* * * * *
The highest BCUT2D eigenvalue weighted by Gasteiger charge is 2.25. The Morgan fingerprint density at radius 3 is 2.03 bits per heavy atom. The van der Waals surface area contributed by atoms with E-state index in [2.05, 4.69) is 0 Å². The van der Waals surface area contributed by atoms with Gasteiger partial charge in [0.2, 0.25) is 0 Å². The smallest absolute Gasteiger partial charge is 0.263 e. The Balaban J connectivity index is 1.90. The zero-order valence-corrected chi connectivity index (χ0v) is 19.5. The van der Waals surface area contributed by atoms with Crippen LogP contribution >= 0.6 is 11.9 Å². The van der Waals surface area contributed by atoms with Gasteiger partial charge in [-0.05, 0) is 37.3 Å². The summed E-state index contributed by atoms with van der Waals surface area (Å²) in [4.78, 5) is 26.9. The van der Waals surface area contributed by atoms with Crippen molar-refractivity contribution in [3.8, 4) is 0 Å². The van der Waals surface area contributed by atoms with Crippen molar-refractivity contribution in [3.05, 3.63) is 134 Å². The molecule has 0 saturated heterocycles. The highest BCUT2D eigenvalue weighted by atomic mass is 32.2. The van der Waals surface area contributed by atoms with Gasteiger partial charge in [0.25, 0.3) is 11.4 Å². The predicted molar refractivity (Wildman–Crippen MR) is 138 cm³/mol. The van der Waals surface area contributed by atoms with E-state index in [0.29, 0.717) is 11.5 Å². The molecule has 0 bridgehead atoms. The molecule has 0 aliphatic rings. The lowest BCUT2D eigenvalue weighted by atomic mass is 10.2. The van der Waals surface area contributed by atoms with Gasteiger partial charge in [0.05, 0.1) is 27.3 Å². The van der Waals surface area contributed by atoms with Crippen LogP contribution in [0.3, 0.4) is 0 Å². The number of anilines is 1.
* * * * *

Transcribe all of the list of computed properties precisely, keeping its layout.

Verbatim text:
The highest BCUT2D eigenvalue weighted by Gasteiger charge is 2.25. The Morgan fingerprint density at radius 3 is 2.03 bits per heavy atom. The van der Waals surface area contributed by atoms with E-state index in [2.05, 4.69) is 0 Å². The van der Waals surface area contributed by atoms with Gasteiger partial charge in [0.2, 0.25) is 0 Å². The smallest absolute Gasteiger partial charge is 0.263 e. The Balaban J connectivity index is 1.90. The zero-order valence-corrected chi connectivity index (χ0v) is 19.5. The van der Waals surface area contributed by atoms with Crippen LogP contribution >= 0.6 is 11.9 Å². The van der Waals surface area contributed by atoms with Gasteiger partial charge in [-0.05, 0) is 37.3 Å². The summed E-state index contributed by atoms with van der Waals surface area (Å²) in [4.78, 5) is 26.9. The van der Waals surface area contributed by atoms with Crippen molar-refractivity contribution in [3.8, 4) is 0 Å². The van der Waals surface area contributed by atoms with Crippen molar-refractivity contribution in [3.05, 3.63) is 134 Å². The molecule has 0 saturated heterocycles. The highest BCUT2D eigenvalue weighted by atomic mass is 32.2. The van der Waals surface area contributed by atoms with Gasteiger partial charge in [0.25, 0.3) is 11.4 Å². The predicted molar refractivity (Wildman–Crippen MR) is 138 cm³/mol. The van der Waals surface area contributed by atoms with E-state index in [0.29, 0.717) is 11.5 Å². The molecule has 0 bridgehead atoms. The molecule has 0 aliphatic rings. The lowest BCUT2D eigenvalue weighted by atomic mass is 10.2. The van der Waals surface area contributed by atoms with Gasteiger partial charge in [0.05, 0.1) is 27.3 Å². The van der Waals surface area contributed by atoms with Crippen LogP contribution in [0.3, 0.4) is 0 Å². The number of anilines is 1.